But these techniques are being developed elsewhere. Israeli prime minister Netanyahu recently authorised “surveillance technology normally reserved for battling terrorists to track coronavirus patients. When the relevant parliamentary subcommittee refused to authorise the measure, Netanyahu rammed it through with an ‘emergency decree’.”
The dangers involved in this kind of mass surveillance technology being normalised are obvious, not just in terms of the loss of privacy, but also in the harvesting of information, which governments could manipulate in a way that would make Cambridge Analytica’s data-hacking activities look very amateur.
In reality, asking people to choose between privacy and health is a false choice. Empowering citizens is more effective than installing totalitarian regimes to fight the epidemic. If people have access to the relevant scientific information, they can modify their behaviour even without the state policing it. “A self-motivated and well-informed population is usually far more powerful and effective than a policed, ignorant population.”
But for this to work, trust is needed: people need to trust science, public authorities, and the media. Trust in all these things has been undermined in recent years by irresponsible politicians and it is not accidental, as noted earlier, that where trust is most lacking, for example the USA, the virus is being fought much less effectively. It’s unsurprising that many Americans have responded to the current emergency by a big increase in the purchase of firearms.
“The coronavirus epidemic is thus a major test of citizenship,” argues Harari. “In the days ahead, each one of us should choose to trust scientific data and healthcare experts over unfounded conspiracy theories and self-serving politicians. If we fail to make the right choice, we might find ourselves signing away our most precious freedoms, thinking that this is the only way to safeguard our health.”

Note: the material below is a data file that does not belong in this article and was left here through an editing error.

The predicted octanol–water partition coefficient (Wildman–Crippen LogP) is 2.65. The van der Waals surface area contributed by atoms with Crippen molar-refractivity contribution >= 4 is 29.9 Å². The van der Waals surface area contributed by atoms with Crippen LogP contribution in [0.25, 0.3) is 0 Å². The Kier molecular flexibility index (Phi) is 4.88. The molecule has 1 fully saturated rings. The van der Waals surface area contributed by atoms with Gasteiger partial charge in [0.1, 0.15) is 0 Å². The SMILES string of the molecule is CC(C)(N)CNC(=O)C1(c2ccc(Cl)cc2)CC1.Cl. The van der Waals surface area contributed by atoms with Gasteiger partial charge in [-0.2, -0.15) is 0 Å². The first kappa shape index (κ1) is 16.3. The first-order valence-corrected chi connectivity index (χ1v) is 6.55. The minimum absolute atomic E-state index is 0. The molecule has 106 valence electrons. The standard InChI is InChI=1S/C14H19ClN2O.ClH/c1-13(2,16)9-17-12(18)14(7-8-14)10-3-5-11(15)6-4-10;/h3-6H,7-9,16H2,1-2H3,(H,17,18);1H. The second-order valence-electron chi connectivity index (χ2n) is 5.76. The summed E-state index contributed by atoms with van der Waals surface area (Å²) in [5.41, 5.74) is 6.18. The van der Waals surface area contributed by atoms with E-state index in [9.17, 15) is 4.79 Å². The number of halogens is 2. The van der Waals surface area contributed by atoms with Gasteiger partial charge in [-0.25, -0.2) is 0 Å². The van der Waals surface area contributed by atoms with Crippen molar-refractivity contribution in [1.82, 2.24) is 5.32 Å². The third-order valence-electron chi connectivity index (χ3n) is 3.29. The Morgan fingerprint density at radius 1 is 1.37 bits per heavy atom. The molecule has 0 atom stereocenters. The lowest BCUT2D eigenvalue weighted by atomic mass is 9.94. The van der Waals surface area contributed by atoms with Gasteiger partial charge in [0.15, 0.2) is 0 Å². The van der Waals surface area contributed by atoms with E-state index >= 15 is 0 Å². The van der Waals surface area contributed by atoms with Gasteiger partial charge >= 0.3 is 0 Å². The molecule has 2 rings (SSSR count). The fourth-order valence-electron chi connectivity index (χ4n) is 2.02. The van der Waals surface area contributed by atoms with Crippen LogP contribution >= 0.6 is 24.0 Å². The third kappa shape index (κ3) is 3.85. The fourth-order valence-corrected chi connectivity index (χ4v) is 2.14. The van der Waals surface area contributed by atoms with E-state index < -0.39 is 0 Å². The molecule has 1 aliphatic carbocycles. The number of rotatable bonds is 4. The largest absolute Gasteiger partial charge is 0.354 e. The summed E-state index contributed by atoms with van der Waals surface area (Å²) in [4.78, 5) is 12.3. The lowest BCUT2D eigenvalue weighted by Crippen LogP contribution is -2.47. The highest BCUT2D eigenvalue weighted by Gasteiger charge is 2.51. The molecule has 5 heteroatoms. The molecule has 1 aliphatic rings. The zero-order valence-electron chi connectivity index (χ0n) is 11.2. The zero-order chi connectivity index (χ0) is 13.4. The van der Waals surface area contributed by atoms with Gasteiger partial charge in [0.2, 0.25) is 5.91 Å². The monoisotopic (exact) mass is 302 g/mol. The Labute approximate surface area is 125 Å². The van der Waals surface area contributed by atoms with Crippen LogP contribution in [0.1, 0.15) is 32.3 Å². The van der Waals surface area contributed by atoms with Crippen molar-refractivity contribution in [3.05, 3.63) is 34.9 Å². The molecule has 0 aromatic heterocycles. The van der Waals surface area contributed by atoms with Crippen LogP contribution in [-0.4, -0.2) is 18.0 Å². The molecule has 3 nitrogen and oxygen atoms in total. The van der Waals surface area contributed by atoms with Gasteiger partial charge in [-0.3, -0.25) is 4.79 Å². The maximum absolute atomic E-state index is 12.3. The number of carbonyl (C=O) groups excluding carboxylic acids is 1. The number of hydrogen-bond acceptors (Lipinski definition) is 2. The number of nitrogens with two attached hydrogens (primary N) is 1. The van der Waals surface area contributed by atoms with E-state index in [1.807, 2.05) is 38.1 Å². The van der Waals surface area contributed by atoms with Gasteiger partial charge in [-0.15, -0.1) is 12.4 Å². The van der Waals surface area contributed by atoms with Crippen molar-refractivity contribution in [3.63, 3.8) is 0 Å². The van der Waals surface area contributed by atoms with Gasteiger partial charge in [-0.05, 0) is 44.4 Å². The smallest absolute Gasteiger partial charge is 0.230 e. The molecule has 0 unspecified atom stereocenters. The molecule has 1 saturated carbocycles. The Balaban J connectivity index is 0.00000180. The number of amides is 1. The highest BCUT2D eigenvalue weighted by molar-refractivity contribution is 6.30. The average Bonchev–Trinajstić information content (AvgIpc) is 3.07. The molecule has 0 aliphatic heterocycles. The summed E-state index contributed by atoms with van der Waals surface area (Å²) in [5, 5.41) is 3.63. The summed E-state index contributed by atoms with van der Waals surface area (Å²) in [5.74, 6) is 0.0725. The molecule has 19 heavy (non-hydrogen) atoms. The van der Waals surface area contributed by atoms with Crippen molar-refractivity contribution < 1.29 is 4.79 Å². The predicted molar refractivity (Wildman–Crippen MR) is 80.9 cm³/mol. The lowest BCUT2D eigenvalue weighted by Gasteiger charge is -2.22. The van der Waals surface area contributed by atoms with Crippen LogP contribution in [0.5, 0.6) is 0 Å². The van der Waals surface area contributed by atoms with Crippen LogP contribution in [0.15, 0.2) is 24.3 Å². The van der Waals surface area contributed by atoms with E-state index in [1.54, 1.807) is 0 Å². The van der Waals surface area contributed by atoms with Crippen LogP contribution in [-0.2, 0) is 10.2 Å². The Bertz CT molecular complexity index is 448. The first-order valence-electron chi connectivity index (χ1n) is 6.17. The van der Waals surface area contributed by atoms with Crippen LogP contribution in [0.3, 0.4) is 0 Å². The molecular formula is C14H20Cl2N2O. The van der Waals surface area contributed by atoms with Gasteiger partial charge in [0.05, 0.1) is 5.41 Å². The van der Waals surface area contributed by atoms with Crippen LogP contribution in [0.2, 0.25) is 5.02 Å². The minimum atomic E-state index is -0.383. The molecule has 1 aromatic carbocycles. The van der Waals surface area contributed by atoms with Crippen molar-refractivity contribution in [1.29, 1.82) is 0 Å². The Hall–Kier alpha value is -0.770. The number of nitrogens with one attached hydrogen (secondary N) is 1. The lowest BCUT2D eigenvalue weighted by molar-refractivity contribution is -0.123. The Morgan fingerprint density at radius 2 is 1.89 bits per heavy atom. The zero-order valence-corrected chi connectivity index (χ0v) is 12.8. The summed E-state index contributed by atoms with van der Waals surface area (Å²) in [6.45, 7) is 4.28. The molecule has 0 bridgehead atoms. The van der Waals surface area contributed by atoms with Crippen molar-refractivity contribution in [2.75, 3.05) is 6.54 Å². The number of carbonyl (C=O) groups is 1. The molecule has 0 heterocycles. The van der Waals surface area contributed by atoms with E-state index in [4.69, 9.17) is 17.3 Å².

Hungary springs to mind, where prime minister Viktor Orbán is now empowered to rule by decree – not just for the duration of the epidemic, but indefinitely. Elections are suspended, any perceived obstruction of official efforts to deal with the crisis has been criminalised, and anyone spreading false information about the pandemic will face up to five years in jail. The authoritarian power-grab is coupled with a ratcheting up of anti-migrant rhetoric, with foreigners blamed for the outbreak.
The second important choice we face is between nationalist isolation and global solidarity. Both the pandemic and the resulting economic crisis are global problems that can be solved effectively only by international co-operation – information-sharing, globally producing and distributing medical equipment on a fair basis. This would be in stark contrast to current reports of pre-ordered equipment being diverted to the US in what some media termed an act of “piracy”, or the US offer of $1bn to a German pharmaceutical company to buy monopoly rights to a new COVID-19 vaccine.
It also means an end to wars. UN Secretary General Antonio Guterres recently proposed a ceasefire in the thirty-odd armed conflicts that are ongoing around the globe. Reports of Israeli forces demolishing an emergency coronavirus centre in a Palestinian village generated justifiable outrage. But equally obscene are the low-intensity conflicts, such as the sanctions regime imposed by the US on Iran, which denies it vital medical equipment necessary to fighting the pandemic.
Guterres’ call may be less fanciful than many imagine. In response to COVD-19, the New People’s Army in the Philippines announced it was observing a ceasefire in its decades-long conflict with the state that has seen 43,000 fatalities. In Cameroon, a separatist militia also declared a coronavirus ceasefire, combatants in Libya agreed on a “humanitarian pause” and Kurdish-led Syrian Democratic Forces announced it would “avoid engaging in military action”. These moves have been replicated by armed groups in Yemen, Ukraine, Colombia and elsewhere.
A pause to hostility is one thing, but many regimes will be reluctant to go down the road of international solidarity. There is nonetheless evidence that humanity may be ahead of them. Alongside the selflessness of countless health and other emergency workers, it is heartening to read of the General Electric factory workers at the company’s Massachusetts aviation facility who organised a protest to demand the company use its plants to produce ventilators for use in the fight against coronavirus. It is actions like these and the other positives that can be harnessed from this pandemic that should help inform our approach to other international crises, such as the climate emergency, once the current crisis has passed.